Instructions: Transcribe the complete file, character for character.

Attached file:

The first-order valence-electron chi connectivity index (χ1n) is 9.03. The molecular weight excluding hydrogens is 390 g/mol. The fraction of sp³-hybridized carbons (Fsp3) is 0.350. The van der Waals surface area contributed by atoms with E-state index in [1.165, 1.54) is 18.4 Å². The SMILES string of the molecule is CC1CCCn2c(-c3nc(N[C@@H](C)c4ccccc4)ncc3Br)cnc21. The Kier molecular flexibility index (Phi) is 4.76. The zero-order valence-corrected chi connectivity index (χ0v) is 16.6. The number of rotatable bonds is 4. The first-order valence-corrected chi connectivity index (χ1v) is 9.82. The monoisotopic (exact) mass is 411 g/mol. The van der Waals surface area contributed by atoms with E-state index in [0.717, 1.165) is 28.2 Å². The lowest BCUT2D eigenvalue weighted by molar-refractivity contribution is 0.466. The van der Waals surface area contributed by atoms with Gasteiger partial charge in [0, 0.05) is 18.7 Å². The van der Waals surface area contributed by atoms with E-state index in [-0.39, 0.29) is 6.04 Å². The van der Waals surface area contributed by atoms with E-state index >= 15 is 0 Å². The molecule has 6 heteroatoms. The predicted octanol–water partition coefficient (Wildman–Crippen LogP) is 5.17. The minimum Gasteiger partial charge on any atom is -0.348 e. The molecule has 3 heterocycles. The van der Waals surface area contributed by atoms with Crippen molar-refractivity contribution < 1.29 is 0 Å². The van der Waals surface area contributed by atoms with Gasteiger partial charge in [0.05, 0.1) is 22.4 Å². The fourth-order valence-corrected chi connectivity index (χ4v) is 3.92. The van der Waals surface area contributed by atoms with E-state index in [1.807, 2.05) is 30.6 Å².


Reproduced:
The first-order valence-electron chi connectivity index (χ1n) is 9.03. The molecular weight excluding hydrogens is 390 g/mol. The fraction of sp³-hybridized carbons (Fsp3) is 0.350. The van der Waals surface area contributed by atoms with E-state index in [1.165, 1.54) is 18.4 Å². The SMILES string of the molecule is CC1CCCn2c(-c3nc(N[C@@H](C)c4ccccc4)ncc3Br)cnc21. The Kier molecular flexibility index (Phi) is 4.76. The zero-order valence-corrected chi connectivity index (χ0v) is 16.6. The number of rotatable bonds is 4. The first-order valence-corrected chi connectivity index (χ1v) is 9.82. The monoisotopic (exact) mass is 411 g/mol. The van der Waals surface area contributed by atoms with E-state index in [0.717, 1.165) is 28.2 Å². The lowest BCUT2D eigenvalue weighted by molar-refractivity contribution is 0.466. The van der Waals surface area contributed by atoms with Gasteiger partial charge in [0, 0.05) is 18.7 Å². The van der Waals surface area contributed by atoms with E-state index in [-0.39, 0.29) is 6.04 Å². The van der Waals surface area contributed by atoms with E-state index >= 15 is 0 Å². The molecule has 6 heteroatoms. The predicted octanol–water partition coefficient (Wildman–Crippen LogP) is 5.17. The minimum Gasteiger partial charge on any atom is -0.348 e. The molecule has 3 heterocycles. The van der Waals surface area contributed by atoms with Crippen molar-refractivity contribution < 1.29 is 0 Å². The van der Waals surface area contributed by atoms with Gasteiger partial charge in [0.05, 0.1) is 22.4 Å². The fourth-order valence-corrected chi connectivity index (χ4v) is 3.92. The van der Waals surface area contributed by atoms with E-state index in [1.807, 2.05) is 30.6 Å².